If the apostles, or the early Church, were going to lie about the events of Jesus’ ministry, then what I know about human nature tells me that they would have presented themselves in a much better light. We might have received a Hollywood version of the story, with Peter organising his own Ocean’s Eleven-style heist to bust Jesus out of jail! Instead, the candid revelations of their foibles and frailties inspire our trust and faith. If they are so honest about their failures, why would they not be about their triumphs?
Even though we get to know a fairly uninspiring bunch in the Gospels, as we read the Acts of the Apostles and learn more about the history of the early Church, we are confronted with a transformed group of people. Almost without exception, the apostles die martyrs’ deaths, executed in often horrible fashion as they refuse to renounce the name of Christ or stop spreading his message. The same Peter who denied his Lord became so committed that he refused to be executed the same way as Jesus, saying he wasn’t worthy, and was instead crucified upside down.
What could possibly change people this much? The only explanation that makes sense to me is that they witnessed something so incredible that their lives could never be the same. Their remarkable transformation is a testament to the fact that something extraordinary happened in history, and it is this that convinces me that the resurrection is more than metaphor or parable. All the struggling and striving of the early Church is inspired by the assumption that when Jesus promised he would rise again he was telling the truth: that death could not conquer him but instead was itself conquered by the Son of God.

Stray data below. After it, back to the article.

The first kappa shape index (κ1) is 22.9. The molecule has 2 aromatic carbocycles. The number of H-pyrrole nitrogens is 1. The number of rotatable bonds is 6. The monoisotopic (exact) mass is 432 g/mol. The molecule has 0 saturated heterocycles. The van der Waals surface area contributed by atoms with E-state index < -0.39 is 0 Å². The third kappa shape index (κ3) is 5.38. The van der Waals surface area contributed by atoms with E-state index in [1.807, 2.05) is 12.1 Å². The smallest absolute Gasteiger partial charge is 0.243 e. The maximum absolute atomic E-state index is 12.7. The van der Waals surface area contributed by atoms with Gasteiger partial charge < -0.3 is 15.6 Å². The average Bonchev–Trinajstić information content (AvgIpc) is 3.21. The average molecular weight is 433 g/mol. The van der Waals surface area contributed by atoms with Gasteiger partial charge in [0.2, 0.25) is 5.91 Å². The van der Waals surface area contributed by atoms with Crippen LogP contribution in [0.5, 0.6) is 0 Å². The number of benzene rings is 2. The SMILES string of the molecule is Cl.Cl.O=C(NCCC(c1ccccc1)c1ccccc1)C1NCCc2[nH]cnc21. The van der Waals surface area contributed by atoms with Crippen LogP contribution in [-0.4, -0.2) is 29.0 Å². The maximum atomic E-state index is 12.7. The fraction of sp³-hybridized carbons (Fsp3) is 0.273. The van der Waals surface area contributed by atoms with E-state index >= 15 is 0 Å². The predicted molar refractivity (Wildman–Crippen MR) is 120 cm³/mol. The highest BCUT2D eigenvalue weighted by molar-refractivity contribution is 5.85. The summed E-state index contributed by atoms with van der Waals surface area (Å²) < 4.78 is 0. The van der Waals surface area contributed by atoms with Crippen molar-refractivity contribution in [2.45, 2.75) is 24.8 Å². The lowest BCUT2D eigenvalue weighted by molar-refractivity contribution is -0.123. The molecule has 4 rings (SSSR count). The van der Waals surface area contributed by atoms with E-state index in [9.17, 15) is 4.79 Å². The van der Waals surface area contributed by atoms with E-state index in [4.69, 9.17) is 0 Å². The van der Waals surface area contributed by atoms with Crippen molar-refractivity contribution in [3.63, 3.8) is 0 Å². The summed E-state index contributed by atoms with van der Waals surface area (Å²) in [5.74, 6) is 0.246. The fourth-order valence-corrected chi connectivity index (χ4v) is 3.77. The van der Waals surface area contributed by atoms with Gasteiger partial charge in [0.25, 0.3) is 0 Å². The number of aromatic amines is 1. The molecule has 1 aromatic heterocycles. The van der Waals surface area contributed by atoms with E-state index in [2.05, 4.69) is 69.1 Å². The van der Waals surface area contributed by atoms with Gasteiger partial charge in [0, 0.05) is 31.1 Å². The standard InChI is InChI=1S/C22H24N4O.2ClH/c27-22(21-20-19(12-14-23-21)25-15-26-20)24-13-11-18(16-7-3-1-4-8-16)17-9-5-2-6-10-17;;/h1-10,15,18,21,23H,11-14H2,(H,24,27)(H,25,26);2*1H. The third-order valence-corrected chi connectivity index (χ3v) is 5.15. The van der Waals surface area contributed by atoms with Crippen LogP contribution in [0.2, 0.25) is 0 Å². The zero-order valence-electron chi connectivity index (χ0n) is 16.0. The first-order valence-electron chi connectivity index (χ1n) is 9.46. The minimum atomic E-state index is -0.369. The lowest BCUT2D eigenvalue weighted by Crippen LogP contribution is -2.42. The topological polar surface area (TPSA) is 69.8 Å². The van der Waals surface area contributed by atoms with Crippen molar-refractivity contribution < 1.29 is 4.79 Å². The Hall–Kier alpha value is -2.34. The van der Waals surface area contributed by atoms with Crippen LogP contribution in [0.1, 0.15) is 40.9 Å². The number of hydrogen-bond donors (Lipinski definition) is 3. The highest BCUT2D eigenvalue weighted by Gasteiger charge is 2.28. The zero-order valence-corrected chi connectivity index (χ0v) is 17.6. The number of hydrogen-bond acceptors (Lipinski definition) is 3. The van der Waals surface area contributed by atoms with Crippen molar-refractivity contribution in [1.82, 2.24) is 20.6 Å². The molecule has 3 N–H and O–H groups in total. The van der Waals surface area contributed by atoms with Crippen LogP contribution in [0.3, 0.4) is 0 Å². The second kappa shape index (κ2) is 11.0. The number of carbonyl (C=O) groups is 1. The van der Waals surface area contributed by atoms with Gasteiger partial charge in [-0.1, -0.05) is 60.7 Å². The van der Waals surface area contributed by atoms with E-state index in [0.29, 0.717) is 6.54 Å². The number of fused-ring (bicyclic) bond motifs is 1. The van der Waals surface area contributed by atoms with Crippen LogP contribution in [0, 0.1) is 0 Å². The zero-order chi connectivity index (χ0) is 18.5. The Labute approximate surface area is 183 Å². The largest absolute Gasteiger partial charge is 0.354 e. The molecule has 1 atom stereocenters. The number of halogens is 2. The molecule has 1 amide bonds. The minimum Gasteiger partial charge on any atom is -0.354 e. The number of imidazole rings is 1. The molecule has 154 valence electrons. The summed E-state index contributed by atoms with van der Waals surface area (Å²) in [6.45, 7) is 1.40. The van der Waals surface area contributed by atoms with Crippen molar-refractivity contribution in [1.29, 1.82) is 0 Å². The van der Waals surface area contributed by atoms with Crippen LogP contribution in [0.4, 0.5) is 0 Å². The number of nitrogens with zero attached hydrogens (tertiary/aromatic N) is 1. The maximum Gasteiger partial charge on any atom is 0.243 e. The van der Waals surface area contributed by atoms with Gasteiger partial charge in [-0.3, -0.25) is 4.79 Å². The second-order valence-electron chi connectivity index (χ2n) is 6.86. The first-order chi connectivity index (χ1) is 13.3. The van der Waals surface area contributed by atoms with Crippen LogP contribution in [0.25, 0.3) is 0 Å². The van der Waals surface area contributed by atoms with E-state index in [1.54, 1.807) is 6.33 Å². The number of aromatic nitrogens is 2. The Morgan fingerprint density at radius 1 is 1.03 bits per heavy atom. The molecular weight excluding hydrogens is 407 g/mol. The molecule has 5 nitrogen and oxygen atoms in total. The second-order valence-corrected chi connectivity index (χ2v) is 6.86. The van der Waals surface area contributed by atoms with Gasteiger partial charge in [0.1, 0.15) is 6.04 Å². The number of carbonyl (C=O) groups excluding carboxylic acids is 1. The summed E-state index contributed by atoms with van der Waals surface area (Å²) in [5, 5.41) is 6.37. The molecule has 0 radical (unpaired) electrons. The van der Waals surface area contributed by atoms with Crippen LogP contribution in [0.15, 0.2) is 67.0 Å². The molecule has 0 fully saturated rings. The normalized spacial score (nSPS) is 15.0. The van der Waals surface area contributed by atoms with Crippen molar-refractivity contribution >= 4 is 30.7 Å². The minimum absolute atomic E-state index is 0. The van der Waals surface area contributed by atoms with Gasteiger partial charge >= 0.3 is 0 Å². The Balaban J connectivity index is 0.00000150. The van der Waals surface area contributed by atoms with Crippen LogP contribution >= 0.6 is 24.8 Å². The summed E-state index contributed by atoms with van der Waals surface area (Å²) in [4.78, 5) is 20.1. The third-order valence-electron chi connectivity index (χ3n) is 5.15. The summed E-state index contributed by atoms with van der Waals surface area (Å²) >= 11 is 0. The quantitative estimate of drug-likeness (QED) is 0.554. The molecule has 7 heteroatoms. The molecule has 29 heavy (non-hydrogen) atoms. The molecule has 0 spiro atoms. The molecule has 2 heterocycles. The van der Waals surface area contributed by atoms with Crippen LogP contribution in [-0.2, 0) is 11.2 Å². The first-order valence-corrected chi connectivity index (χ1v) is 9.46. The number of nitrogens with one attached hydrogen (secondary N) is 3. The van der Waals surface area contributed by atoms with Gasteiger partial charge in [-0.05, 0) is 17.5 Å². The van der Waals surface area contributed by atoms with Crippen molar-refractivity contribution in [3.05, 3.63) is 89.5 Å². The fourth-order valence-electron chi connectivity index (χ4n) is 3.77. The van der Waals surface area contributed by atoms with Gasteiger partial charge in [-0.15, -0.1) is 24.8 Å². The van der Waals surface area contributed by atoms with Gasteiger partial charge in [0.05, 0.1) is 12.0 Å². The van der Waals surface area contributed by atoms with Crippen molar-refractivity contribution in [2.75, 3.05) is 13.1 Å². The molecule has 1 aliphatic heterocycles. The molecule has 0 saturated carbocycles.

Without a resurrection
As Paul says in his letter to the Corinthians, without a resurrection the witness of the disciples is all for nothing (1 Corinthians 15). Their willingness to sacrifice themselves, and their faith that Jesus was who he claimed to be, is deluded. God’s promises are broken and, like a house built on a rotten foundation, everything else we take as articles of belief fall down. Without a crucifixion, there is no atonement for our sins. Without a resurrection, there is no triumph over death or hope for eternal life.
Most importantly, though, Jesus is revealed as a charlatan—another false prophet whose grandiose claims are proved false. The Gospel goes from being a beautiful story of faith and hope to just another tragedy where another self-deluded man suffers and dies for nothing. If we do not believe that these events really occurred, then there is no point believing the rest. It is not enough to see it as an inspiring story; it is either true and wonderful, or false, and the greatest hoax ever perpetrated and a betrayal of people who deserved better.
Although I believe in a physical resurrection, my friend was right in saying that there is danger in seeing the crucifixion and resurrection as merely historical events, remarkable but existing only in the past. The truth is that they stand as hinges on which the whole of creation turns, their significance reaching forward through the centuries and impacting our lives in the here and now. On the cross, Christ died as much for my sins as he did for Peter’s. When he rose from the tomb, he defeated my death as much as that of Moses.
Two thousand years is a long time, and it is easy to feel removed from the Gospel story. But the impact of those events is still being felt today. When Jesus died and rose again it changed the world forever, and history took a different course.
The challenge is to allow it to change us. The disciples were transformed by what happened in a provincial outpost of an empire that no longer exists. The miracle of Easter is that in a different time and a different world, we can be transformed too.
*Books such as The Case for Christ: A Journalist’s Personal Investigation of the Evidence for Jesus by Lee Strobel and Evidence for the Historical Jesus: A Compelling Case for His Life and His Claims by Josh McDowell and Bill Wilson delve into this topic in detail.